Love ‘Is This It’? Here’s the opposing view: why it changed music for the better

If I had my way, every last copy of The Strokes’ ‘Is This It’ – or ‘It Is Shit’ as it’s known to anagram-creating crossword compilers – would be fired out of a canon, straight into the gaping, lava-spewing maw of Mount Doom. The albums would be followed closely by all the airborne – and soon to be incinerated – members of the band in case they were ever tempted to re-recorded their debut. (Though some would argue this is all they’ve done for the last decade anyway.)

The Strokes

The thing about good looking, rich, well connected, young white men is they don’t actually need to be in bands because money, sex, drugs, jobs and every single opportunity life has to offer will be handed to them on a silver plate regardless. They literally don’t need to prove that they’re good at anything in order to coast through life with the sun gleaming off their perfectly dentured grins. Their overwhelming sense of entitlement and our unbelievable need to fulfil it, ironically would go some way to explaining why the world dropped its collective draws, bent over and gripped its ankles on hearing this paper-thin slurry of Billy Idol, The Knack, mid-period Oasis and The Germs as dressed by H&M, when it was released in 2001.

They were Suicide without the death, The Velvet Underground without the S&M, Television without the chops. In short, they were the poster boys for a post Zero Tolerance, deoderised Manhattan; a ‘Friends’ compatible vision of a completely neutered and de-fanged Big Apple.

To be fair the album isn’t utterly appalling. The one song that manages to redeem itself fully is ‘Hard To Explain’ but even that would have struggled to make the final cut on Interpol’s far superior ‘Turn On The Bright Lights’ the following year. ‘Last Nite’ is pretty good as well but I liked it more when it was called ‘American Girl’ and recorded in 1977 by Tom Petty.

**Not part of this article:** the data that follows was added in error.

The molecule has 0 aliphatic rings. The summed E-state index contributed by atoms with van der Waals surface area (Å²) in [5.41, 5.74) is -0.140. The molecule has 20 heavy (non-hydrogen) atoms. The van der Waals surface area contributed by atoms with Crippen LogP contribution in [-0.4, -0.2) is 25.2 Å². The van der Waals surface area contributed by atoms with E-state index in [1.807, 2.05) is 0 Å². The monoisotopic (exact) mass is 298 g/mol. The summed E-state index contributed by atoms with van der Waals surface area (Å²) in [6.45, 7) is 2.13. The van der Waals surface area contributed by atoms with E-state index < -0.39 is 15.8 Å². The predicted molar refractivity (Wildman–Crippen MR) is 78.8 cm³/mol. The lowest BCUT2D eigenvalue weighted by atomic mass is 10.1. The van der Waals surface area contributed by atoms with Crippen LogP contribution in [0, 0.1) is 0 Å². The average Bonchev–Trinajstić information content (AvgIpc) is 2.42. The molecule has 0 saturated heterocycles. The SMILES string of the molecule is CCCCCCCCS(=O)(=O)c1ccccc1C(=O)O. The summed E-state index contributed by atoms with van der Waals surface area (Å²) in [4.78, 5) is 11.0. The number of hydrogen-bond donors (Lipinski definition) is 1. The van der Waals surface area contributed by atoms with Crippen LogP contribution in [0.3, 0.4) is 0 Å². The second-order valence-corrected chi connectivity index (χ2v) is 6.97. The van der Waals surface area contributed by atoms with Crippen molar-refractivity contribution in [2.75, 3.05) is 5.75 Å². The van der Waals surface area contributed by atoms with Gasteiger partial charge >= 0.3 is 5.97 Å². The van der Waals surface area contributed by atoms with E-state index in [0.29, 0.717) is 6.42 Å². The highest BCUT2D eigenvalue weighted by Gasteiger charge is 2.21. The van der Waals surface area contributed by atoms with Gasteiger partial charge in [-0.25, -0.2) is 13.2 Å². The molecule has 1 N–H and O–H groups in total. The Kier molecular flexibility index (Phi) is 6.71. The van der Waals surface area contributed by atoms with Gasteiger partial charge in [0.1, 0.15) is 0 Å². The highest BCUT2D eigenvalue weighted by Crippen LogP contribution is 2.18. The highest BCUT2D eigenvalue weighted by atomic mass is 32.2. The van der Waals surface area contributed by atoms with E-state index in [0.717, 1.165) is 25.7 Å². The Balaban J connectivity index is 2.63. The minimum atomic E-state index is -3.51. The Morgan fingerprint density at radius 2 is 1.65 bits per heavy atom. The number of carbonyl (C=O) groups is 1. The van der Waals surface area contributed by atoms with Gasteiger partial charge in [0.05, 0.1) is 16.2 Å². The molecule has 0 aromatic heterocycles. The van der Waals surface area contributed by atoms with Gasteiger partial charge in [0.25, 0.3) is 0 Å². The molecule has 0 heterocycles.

Of course history is littered with brilliant albums made by rich people but I can guarantee you that none of them are the work of the indolently navel gazing, clothes horse, fuck puppet sons of the already famous who wouldn’t know what the word ‘struggle’ meant unless their amanuensis looked it up for them in a fucking gold-plated dictionary.

The malign influence of this album was twofold. Firstly, in real terms, it opened up the floodgates for dead-eyed, style over substance, stadium indie groups, who leaned heavily on classic music from the canon but with all rough edges smoothed off to make it more palatable for mass consumption. (Hello The Killers, Kings Of Leon, Black Rebel Motorcycle Club etc.)

Secondly, in aesthetic terms, their legacy bequeathed to the UK indie scene over the following decade cannot be underestimated either. They set a blueprint for lager-sodden underachievement, unthinking narcosis and the actual music being relegated to tertiary importance behind identikit thrift store clothing and studied urban ennui with a side helping of downward mobility.

Regardless of what they sound like, we can thank The Strokes for the ‘will this do’ imbecility of Razorlight, The Others, Dirty Pretty Things and many more to boot. There were loads of great NYC bands we could have clasped to our collective bosom a decade ago including Liars, Les Savy Fav, Oneida or Black Dice instead of Little Lord Fauntleroy And The Overdrafts (just as there were loads of better albums in 2001 by the likes of The White Stripes, Jay-Z, Prefuse 73, Lightning Bolt, Missy Elliott, Fantomas and Roots Manuva).

It took LCD Soundsystem’s ‘Sound Of Silver’ in 2007 to restore the musical pride of New York, but this came too late for those living elsewhere who honestly believed all there was to being in a band was having a smart jacket, a load of cash, knowing three chords and acting bored. Is this it? If only it had been.

What’s the greatest Strokes track? Vote now


Gallery – The making of The Strokes’ ‘Is This It’

NME meets The Strokes in 2001 – archive feature.

Why I love The Strokes’ ‘Is This It’, by Alex Turner.

How The Strokes changed music for the better.